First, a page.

|Rugby World Cup|
|Hosts: England Dates: 18 September-31 October|
|Coverage: Live on BBC Radio 5 live and sports extra, plus live text commentary on every match on the BBC Sport website.|
|Further coverage: BBC Radio Wales, BBC Radio Cymru, BBC Radio Scotland, BBC Radio Ulster and BBC Local Radio.|
England should dismiss head coach Stuart Lancaster after their early World Cup exit, say ex-internationals Mark Cueto and Kyran Bracken.
Saturday's loss to Australia meant England became the first hosts ever to be knocked out in the pool stage.
"He's won one game in a World Cup so I think that says it all," Cueto, who won 55 England caps, told BBC Radio 5 live.
"This is four and a half years of failure - I just don't see how he can recover from it," added Bracken.
"The argument is that Clive Woodward at one stage after the 1999 World Cup was given another chance, but he'd only been there for about two years."
Former Sale wing Cueto highlighted that 2003 World Cup-winning captain Martin Johnson left his position as manager in 2011, despite leading England to the last eight of that year's World Cup.
"Johnson had 18 months to prepare us for that World Cup. We got to the quarter-finals and got knocked out by a team that went on to the final," he said.
Former England number eight Dean Ryan is also adamant Lancaster will not see out his contract, which runs until 2020.
"I have no doubt he will go," Ryan told BBC Wales' Scrum V. "I think he will probably walk, he has to."
The Worcester boss, 49, also called for a review into the Rugby Football Union's appointment process.
He believes RFU chief executive Ian Ritchie and professional rugby director Rob Andrew must be held accountable for appointing Lancaster as Johnson's permanent successor in March 2012.
Lancaster, 45, has led England to four successive runner-up finishes in the Six Nations. The former Leeds director of rugby signed a six-year contract extension last year.
On Sunday the England head coach said the World Cup failure "is going to sit with us all forever - players, coaches, management".
"I don't think I'll ever come to terms with it personally because it was such a big thing," he added.
England's elimination should not prompt a "hasty reaction" over Lancaster's future, according to Ritchie.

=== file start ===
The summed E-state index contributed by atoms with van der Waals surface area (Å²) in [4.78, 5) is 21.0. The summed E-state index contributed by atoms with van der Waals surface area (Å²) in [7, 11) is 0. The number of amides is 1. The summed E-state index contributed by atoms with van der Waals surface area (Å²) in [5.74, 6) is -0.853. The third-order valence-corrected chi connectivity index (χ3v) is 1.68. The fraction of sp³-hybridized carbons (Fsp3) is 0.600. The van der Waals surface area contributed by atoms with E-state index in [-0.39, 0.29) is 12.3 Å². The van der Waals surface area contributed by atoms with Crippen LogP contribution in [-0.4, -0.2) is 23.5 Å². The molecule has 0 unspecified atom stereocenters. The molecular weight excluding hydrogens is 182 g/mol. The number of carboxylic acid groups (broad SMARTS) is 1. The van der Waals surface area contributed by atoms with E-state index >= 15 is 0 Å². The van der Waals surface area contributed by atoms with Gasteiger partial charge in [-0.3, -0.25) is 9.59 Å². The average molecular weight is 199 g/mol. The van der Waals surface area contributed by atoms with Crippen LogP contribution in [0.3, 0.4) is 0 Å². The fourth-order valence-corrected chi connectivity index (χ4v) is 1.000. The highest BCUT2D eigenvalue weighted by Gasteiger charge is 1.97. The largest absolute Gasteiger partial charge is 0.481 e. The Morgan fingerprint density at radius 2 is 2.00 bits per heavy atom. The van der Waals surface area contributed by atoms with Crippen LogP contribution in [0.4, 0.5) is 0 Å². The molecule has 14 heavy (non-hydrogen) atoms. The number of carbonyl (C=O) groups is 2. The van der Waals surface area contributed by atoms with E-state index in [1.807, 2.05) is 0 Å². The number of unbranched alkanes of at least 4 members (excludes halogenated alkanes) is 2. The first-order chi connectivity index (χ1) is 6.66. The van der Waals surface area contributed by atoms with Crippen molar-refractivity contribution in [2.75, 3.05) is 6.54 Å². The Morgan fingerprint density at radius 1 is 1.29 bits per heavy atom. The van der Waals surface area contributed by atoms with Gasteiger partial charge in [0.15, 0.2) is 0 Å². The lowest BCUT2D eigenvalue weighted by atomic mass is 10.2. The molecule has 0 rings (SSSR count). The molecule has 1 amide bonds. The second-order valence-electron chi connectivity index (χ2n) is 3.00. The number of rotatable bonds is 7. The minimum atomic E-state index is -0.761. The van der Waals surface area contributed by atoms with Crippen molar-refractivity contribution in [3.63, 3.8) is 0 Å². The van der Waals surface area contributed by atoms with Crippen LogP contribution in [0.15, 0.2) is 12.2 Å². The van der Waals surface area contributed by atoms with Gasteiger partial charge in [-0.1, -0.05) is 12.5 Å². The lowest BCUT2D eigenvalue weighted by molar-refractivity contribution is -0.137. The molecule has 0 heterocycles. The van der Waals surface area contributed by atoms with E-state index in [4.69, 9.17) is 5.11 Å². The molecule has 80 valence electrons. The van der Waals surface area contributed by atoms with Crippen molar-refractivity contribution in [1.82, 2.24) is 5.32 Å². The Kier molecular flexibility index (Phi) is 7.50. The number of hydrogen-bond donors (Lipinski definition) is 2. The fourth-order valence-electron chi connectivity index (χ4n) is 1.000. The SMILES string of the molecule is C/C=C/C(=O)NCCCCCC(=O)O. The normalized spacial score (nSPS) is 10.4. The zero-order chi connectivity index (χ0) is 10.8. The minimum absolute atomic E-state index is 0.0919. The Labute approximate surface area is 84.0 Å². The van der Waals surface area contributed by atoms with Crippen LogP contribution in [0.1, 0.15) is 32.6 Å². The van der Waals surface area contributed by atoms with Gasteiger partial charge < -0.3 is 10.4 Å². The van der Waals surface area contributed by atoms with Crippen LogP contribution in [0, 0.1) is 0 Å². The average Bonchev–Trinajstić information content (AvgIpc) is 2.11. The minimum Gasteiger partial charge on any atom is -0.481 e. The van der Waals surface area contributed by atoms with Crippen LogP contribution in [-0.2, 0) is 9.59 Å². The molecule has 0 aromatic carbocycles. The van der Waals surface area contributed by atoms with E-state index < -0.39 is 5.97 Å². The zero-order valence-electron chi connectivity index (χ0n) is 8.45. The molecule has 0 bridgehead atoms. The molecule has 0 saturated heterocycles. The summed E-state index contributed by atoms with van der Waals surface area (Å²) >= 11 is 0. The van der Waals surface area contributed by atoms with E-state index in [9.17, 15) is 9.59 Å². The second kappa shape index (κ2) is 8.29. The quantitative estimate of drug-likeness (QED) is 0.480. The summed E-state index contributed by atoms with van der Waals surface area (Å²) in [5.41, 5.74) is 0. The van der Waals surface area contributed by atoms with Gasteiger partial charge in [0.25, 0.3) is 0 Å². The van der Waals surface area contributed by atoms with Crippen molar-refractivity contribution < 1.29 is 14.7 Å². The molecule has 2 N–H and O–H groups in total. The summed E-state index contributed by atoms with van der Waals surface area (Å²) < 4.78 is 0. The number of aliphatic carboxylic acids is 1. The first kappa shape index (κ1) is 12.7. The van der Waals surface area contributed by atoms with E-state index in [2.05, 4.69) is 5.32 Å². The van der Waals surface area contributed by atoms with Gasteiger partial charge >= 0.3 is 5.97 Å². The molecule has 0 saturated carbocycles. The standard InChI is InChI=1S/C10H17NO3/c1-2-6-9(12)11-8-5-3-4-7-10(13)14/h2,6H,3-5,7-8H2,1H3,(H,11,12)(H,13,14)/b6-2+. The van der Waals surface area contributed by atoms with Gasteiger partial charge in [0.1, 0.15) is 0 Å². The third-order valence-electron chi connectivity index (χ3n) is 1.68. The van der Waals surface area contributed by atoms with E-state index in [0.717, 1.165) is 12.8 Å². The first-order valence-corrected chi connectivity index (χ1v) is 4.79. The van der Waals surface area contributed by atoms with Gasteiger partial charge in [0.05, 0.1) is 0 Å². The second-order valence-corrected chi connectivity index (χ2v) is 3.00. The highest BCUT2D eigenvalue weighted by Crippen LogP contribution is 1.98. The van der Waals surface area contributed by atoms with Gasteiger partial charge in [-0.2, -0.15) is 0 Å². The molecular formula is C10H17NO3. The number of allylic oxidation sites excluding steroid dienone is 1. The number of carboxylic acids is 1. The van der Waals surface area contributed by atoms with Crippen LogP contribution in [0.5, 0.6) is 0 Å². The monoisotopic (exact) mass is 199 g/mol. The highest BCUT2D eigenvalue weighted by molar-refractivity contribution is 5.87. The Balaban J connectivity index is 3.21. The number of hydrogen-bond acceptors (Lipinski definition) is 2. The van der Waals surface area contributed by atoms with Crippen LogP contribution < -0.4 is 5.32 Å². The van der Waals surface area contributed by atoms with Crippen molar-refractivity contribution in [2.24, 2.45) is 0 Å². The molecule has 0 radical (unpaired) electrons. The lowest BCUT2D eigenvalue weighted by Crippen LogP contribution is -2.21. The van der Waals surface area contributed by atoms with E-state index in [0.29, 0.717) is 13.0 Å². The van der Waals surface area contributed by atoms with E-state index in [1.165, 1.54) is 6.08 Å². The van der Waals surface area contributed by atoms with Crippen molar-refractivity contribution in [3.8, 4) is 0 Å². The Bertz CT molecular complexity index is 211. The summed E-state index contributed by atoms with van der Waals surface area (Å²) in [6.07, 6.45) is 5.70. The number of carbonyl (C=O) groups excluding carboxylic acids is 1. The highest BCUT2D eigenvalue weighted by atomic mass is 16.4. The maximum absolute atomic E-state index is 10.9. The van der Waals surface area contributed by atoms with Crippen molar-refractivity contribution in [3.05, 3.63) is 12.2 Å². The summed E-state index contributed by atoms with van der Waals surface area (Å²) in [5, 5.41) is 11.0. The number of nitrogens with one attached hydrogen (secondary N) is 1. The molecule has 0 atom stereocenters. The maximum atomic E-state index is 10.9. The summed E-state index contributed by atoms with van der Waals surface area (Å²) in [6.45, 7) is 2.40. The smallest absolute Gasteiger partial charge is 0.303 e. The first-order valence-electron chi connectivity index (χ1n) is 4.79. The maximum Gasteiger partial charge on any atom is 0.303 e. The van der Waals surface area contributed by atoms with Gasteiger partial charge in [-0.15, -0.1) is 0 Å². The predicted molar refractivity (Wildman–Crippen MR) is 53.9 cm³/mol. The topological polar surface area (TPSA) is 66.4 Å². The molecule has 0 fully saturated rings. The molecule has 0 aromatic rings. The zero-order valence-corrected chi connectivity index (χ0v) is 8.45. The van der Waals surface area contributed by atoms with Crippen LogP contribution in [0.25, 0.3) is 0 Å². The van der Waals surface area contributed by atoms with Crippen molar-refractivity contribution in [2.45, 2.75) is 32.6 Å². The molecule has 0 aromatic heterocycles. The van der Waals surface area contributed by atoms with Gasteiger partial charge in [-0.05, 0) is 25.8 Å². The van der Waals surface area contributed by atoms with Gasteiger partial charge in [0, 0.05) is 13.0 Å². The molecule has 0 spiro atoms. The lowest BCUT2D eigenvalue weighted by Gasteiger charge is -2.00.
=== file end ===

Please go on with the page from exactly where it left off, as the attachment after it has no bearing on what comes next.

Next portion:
And Ryan insisted: "We've got to look at the whole process before England move on.
"We need to look at who is making the appointment. Whoever Ian Ritchie and Rob Andrew asked for advice, they've got it wrong.
"Why will we allow them to make the next appointment, take a good coach in, spend three years and spit him out?"
Ryan believes the RFU must have put together a contingency plan in the event of Lancaster leaving after a poor World Cup.
England were drawn alongside Australia, Wales and Fiji - all ranked in the top nine in the world - plus Uruguay, in Pool A.
"If we haven't got a contingency plan coming out of the group of death with three months until the Six Nations, then that's not fit for purpose in terms of running one of the biggest unions," added the ex-Scotland assistant coach.
'Burgess was a mistake'
Meanwhile, former England scrum-half Bracken also believes the selection of Sam Burgess in the squad was an error.
The former rugby league player did not make his union bow until November 2014, and made his international debut against France on 15 August. Burgess played inside centre for the World Cup defeat by Wales, and was subsequently dropped for the match against the Wallabies.
"I was waiting to be a convert. I believe the coaching staff got it wrong," said Bracken, who played for England between 1993 and 2003.
"Burgess is going to be a very fine player in time. We gave [former league player and World Cup winner] Jason Robinson a long time before he was called up.
"I just think Burgess is playing out of position - he'll be a good back-row player, but he's never a 12. Nothing he has done has proved me wrong."
'There are livelihoods at stake'
Wales boss Warren Gatland told Scrum V he has "a huge amount of respect" for what Lancaster achieved with England "in terms of the discipline he's instilled in that side and the way those players conduct themselves".
Gatland added that towards the end of England's defeat by Australia, "I turned to my wife and said whatever happens in the next 20 minutes will change people's lives".
He continued: "You've got to put things into perspective. It's great that we've qualified, but you've got to feel for other teams because there are families and livelihoods at stake.
"Why was the World Cup draw done three years ago? It's ridiculous as far as I'm concerned.
"There's other people outside of this who need to have a look at themselves and ask why these decisions were made - you've got to feel sorry for the people who this has affected."
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